Connecticut

Colonial Outhouses, or George Washington (Probably) Sat Here

Colonial potty humor has pretty much disappeared, and so have colonial outhouses – but a Connecticut museum is bringing them back.

The outhouse behind the Silas Deane house. All photos courtesy the Webb-Deane-Stevens Museum.

One of the Webb-Deane-Stevens Museum’s colonial outhouses.

The Webb-Deane-Stevens Museum restored to their former glory three once-ritzy outhouses believed to date to the late 18th century.

Colonial Outhouses

One stands behind the Joseph Webb house, where George Washington stayed in 1781 when he met with the Comte de Rochambeau to map out the Yorktown campaign. Visitors to the museum can not only see where George Washington slept, they’ll be able to see where he probably did something else.

colonial outhouses 4Historians know little about early American outhouse etiquette. How, for example, did one excuse oneself from company when nature called? Washington says nothing on the matter in the Rules of Civility & Decent Behavior he copied for himself. he did, however, weigh in on eating in the street, sneezing at the table or killing vermin in front of others (don’t do any of those things).

The Webb-Deane-Stevens’ outhouses include a five-holer and a six-holer, raising the question of whether families that ate together also – well, finished the process together. Charles Lyle, executive director of the museum, doesn’t think so.

“The family members outnumbered the holes, so it’s hard to figure out,” Lyle said in a recent interview.

Some of the holes are for adults, the smaller ones for children – to prevent them from falling in, no doubt.

Grand Illusions

Archaeologists have unearthed little in the way of knowledge about the use of colonial privies or much else abaout them. According to Musings of a Privy Digger,

In the early privies, those dating before 1840, we find very little in the way of artifacts, usually only organic waste (kitchen scrapes, bones and seeds), window glass, and shards of pottery or porcelain. Containers were valuable. Glass was reused or sent back to factory for cullet (broken glass used by the glass factories to start a new batch).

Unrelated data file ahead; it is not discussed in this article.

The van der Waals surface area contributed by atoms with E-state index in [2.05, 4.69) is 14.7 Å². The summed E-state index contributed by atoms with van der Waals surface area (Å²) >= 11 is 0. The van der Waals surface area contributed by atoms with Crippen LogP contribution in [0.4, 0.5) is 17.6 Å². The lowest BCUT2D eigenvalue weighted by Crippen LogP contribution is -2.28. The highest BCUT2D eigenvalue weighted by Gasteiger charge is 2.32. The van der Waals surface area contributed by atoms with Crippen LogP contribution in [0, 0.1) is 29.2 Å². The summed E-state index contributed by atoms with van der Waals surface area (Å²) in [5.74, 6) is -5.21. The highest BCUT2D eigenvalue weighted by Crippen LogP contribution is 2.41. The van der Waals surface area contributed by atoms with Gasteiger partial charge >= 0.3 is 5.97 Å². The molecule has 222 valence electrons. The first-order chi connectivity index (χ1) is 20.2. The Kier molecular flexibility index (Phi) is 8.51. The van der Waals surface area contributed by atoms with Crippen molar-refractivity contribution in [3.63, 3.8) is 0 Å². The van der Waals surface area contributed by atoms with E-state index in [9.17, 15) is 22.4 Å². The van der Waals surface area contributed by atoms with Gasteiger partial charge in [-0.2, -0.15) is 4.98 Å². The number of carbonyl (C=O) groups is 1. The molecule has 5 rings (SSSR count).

colonial outhouses no. 2What is known about the Webb-Deane-Stevens outhouses is that they were quite grand for their time. One has a finial on it. They have armrests and a shelf where a candle could be set, as well as architectural features such as crown molding, raised paneled doors and wainscoting. One was later prettied up with wallpaper and curtains.

Square holes in the foundations were used to clean out the contents once or twice a year, Lyle said. Servants or slaves, presumably, spread wood ashes to mask the odor, and they’d rake and shovel out the contents and move it to a compost pile to make rich fertilizer.

Potty Mouths

Lyle said children are fascinated by the outhouses and love to make potty jokes about them.

A trove of bawdy humor does exist about chamber pots, which people used at night rather than stumble outside in the dark. One that survives, The Old She Crab, tells the story of a man who put a lobster in his chamber pot because his wife was asleep:

The old woman got up for to do her due
Shallow-who, shallow-who
The old woman got up for to do her due
And the damned old she crab
Grabbed her… (read the rest here.)

A Boston Globe story about the Webb-Deane-Stevens Museum’s privies elicited some modern bathroom humor in the Comments section.

Hear about Santa and his reindeer landing on top of an outhouse? Santa looked around for a moment, then hollered “No no, Rudolph! I said the SCHMIDT house!”

For information about visiting the Webb-Deane-Stevens Museum, which opens weekends in April, click here.  This story was updated in 2020.

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